Saturday, August 13, 2022

India slashes windfall tax on fuel exports

The government on Wednesday scrapped a windfall tax on the export of petrol and cut the levy on overseas shipments of diesel and ATF as well as on domestically produced crude oil following a decline in global oil prices.
While the Rs 6 a litre export duty on petrol was scrapped, the tax on the export of diesel and jet fuel (ATF) was cut by Rs 2 per litre each to Rs 11 and Rs 4 respectively, government notifications showed.
The tax on domestically produced crude was also cut to Rs 17,000 per tonne from Rs 23,250, a move that will benefit state-owned Oil and Natural Gas Corporation (ONGC) and Vedanta Ltd.
Also, correcting the anomaly that crept in when the windfall taxes were slapped on July 1, the government exempted fuel exports from refineries located in export-focused zones from the levies.
The move will benefit Reliance Industries whose exports had become uncompetitive due to the export levies that were as high as USD 26 per barrel.
Reliance shares closed 2.47 per cent higher at Rs 2,501.40 a piece on the BSE. the stock of ONGC rose 4 per cent to Rs 132.55, while Vedanta stock closed 6.22 per cent higher at Rs 253.45 a piece.
India imposed windfall taxes on July 1, joining a growing number of nations that taxes super normal profits of energy companies. But international oil prices have cooled since then, eroding profit margins at both oil producers and refiners.
International crude prices slumped on concerns of a potential global recession, which was mirrored in cracks or margins on diesel, petrol and ATF falling.
The July 1 export duties of Rs 6 per litre on petrol and ATF translated into USD 12 per barrel, while Rs 13 a litre tax on diesel was equivalent to USD 26 a barrel. The Rs 23,250 per tonne windfall tax on domestic crude production equalled USD 40 per barrel.
The realised spread on petrol after considering the tax was near a loss-making level of just USD 2 per barrel, while the diesel spread too was a meagre sum. For oil producers, the windfall levy, which was separate from the royalty and cess they continue to pay, took away 40 per cent of their earnings.
This as, petrol cracks have dipped to USD 10 per barrel in July from USD 34.6 in June (currently below USD 3 per barrel), diesel cracks fell to USD 34.9 from USD 48.9 per barrel and Jet/kero cracks declined to USD 28 per barrel from USD 41.6.
The cut in windfall tax will benefit Reliance, which operates two oil refineries at Jamnagar, in Gujarat with one focused only on exports. 55 per cent of its refining production comes from its export refinery.
“We estimate the gross refining margin (GRM) impact for Reliance could now decline to USD 1 per barrel vs a potential USD 9-10 per barrel impact earlier,” Citi said. The reduced tax now translates into USD 29 per barrel for crude oil producers and USD 22 a barrel on diesel and USD 8 on aviation fuel (ATF).
At the time of imposing the windfall tax, the government had stated that the objective behind the move was to shore up domestic supplies as refiners were preferring to export than to meet the local requirements.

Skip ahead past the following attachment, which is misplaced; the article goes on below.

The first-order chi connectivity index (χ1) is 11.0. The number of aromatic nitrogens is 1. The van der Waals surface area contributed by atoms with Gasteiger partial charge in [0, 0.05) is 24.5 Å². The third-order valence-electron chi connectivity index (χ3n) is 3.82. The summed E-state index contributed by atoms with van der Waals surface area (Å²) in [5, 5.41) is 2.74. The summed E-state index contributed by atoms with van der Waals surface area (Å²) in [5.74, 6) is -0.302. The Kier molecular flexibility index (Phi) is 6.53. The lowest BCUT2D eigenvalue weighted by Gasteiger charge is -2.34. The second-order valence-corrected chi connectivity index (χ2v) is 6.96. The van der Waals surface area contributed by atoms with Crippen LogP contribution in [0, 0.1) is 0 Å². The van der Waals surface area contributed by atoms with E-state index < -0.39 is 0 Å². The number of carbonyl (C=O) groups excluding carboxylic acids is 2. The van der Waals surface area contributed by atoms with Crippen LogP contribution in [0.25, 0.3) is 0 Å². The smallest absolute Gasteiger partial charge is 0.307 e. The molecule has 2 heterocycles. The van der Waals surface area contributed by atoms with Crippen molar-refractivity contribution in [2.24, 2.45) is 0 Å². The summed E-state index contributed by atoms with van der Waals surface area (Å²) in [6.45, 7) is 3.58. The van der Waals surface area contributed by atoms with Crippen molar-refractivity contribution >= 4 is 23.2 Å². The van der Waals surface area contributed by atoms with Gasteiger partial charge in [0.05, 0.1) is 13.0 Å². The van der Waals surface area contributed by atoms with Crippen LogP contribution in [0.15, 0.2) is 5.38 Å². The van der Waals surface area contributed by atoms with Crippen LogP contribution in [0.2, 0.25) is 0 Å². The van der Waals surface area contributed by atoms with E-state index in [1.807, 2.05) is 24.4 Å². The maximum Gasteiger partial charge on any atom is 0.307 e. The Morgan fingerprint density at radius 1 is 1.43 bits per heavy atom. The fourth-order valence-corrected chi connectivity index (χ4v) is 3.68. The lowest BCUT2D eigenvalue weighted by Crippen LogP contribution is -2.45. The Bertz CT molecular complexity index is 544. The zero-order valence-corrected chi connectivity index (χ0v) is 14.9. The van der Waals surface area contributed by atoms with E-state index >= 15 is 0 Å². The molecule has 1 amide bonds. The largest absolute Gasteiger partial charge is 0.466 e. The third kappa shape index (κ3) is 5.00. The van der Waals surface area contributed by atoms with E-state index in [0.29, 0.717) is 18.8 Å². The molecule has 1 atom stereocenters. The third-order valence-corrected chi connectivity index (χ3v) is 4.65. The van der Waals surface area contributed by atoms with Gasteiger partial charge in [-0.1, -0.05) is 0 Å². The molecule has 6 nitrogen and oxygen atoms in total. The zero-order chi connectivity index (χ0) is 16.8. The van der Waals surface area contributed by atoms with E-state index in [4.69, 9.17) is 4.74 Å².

But an export levy on only-for-export refineries did not make sense as those units aren’t meant to supply fuel to the domestic market. And that anomaly has now been corrected.
“This will also ensure that the government’s export-friendly image is not hurt,” CLSA said.
State-owned ONGC and Oil India Ltd as well as private sector Vedanta Ltd, who account for almost all of the crude oil produced in the country, will benefit from the cut in windfall tax.
The USD 11 per barrel cut in windfall tax reflects the Government’s approach to limit net oil realization for upstream industry at around USD 75 per barrel.
“We expect the duty structure to remain dynamic and move along with the crude oil prices,” brokerage Haitong said.
Besides Reliance, Russia’s Rosneft-backed Nayara Energy, which operates a 20 million tonnes a year refinery at Vadinar in Gujarat, will also benefit from the cut in the export levy.
When the taxes were introduced, it was estimated that they would bring over Rs 1 lakh crore additional revenue in the full year. The windfall tax on crude production alone was estimated to generate revenue of Rs 65,600 crore and tax on export products another Rs 52,700 crore if they were to be continued for the full year. The reduction in tax rates will change these calculations.
Prashant Vasisht, Vice President and Co-Head, Corporate Ratings, ICRA Limited, said the tax on domestically produced crude oil remains quite steep and is likely to adversely impact the EBITDA of the Indian upstream industry by about Rs 39,000 crore for FY2023.
The export duty on diesel and ATF, though reduced, remains negative for the non-SEZ situated exporters of these products and would adversely impact the realisations on export sales, he said.
“The impact on the overall GRMs of exporters is expected to be in the range of USD 1 per barrel to USD 3 a barrel depending on their proportion of exports and the EBITDA impact on the downstream industry is expected to be Rs 22,000 crore for FY2023,” he said.


Most Read